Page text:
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  • A sign displaying the logo of the Odebrecht SA construction conglomerate is pictured in Lima, Peru.

    A sign displaying the logo of the Odebrecht SA construction conglomerate is pictured in Lima, Peru. | Photo: Reuters

Published 26 December 2017

Businessmen representing the companies - Jose Grana, Hernando Grana, Fernando Camet and Fernando Castillo - are currently being held in preventive detention.

Three Peruvian companies are being added to a list of partners of Brazilian construction giant Odebrecht, currently mired in a sprawling corruption case, it has been announced

RELATED: 
Over 100,000 Unemployed as Odebrecht Scandal Continues in Peru

Businessmen Jose Grana, Hernando Graña, Fernando Camet and Fernando Castillo – who represent Grana y Montero, JJ Camet Contratistas Generales S.A. and Civil Engineers and General Contractors S.A. – are already being held in preventive detention.

The request to list the firms was made by the Peruvian Public Minstry's Special Task Force involved with the infamous 'Car Wash' investigations.

The prosecutor's office named them in the investigation into the alleged crimes of aggravated collusion, money laundering and bribes delivered by Odebrecht to IIRSA Sur during the government of Alejandro Toledo.

Brazil's Operation Car Wash investigations, involving the Odebrecht construction conglomerate and its petrochemical subsidiary, Braskem, stretch well beyond the country's borders.

They've cooperated with Brazil's federal police to reveal bribes that were paid to public officials in Latin America and elsewhere. Company executives have been found guilty of illicitly acquiring contracts since 2001, and admitted paying more than US$788 million in 2016 to at least 12 different countries.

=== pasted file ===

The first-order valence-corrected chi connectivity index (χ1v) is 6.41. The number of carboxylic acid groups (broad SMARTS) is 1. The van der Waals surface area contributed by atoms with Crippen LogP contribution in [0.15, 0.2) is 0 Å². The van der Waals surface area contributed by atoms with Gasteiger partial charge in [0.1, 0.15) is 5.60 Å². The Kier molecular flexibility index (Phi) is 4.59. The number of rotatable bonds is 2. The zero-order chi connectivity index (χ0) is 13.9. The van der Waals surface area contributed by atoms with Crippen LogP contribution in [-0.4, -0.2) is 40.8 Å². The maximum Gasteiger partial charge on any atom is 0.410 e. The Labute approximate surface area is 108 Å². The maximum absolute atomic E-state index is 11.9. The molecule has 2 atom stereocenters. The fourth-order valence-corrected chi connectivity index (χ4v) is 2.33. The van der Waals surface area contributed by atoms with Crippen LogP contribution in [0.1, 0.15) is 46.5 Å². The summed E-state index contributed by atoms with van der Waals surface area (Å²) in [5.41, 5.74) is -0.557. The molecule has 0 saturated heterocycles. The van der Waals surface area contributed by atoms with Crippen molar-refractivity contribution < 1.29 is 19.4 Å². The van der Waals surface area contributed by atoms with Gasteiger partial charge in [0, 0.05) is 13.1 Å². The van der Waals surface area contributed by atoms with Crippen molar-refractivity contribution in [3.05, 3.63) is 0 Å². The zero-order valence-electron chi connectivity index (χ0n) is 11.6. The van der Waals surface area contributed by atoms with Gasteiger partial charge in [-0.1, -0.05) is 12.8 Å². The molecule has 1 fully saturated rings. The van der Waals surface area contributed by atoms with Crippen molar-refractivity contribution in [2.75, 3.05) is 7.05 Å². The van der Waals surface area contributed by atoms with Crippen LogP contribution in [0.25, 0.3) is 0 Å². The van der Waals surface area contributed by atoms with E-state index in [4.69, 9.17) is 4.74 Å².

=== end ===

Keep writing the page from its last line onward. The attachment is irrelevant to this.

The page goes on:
Numerous ministers, presidential candidates and presidents, as well as businessmen and their associates, were reportedly party to the payout.

Since then, Latin American authorities have arrested several figures, some more high-profile than others, in connection with the ongoing investigations.

At present, over 100,000 Peruvians are unemployed: a direct consequence of stonewalled construction projects headed by Odebrecht. That number will double, according to the Peru's Civil Workers' Union, if national construction companies, also accused of corruption, are halted.

"It doesn't matter if businessmen steal if they are in jail: they will always have money," said Alberto Hidalgo, one of the unemployed workers.

"Meanwhile, we, the people must live out of their salaries and don't have a steady job. How are we going to live? We'll have to survive selling candy or anything that we can."

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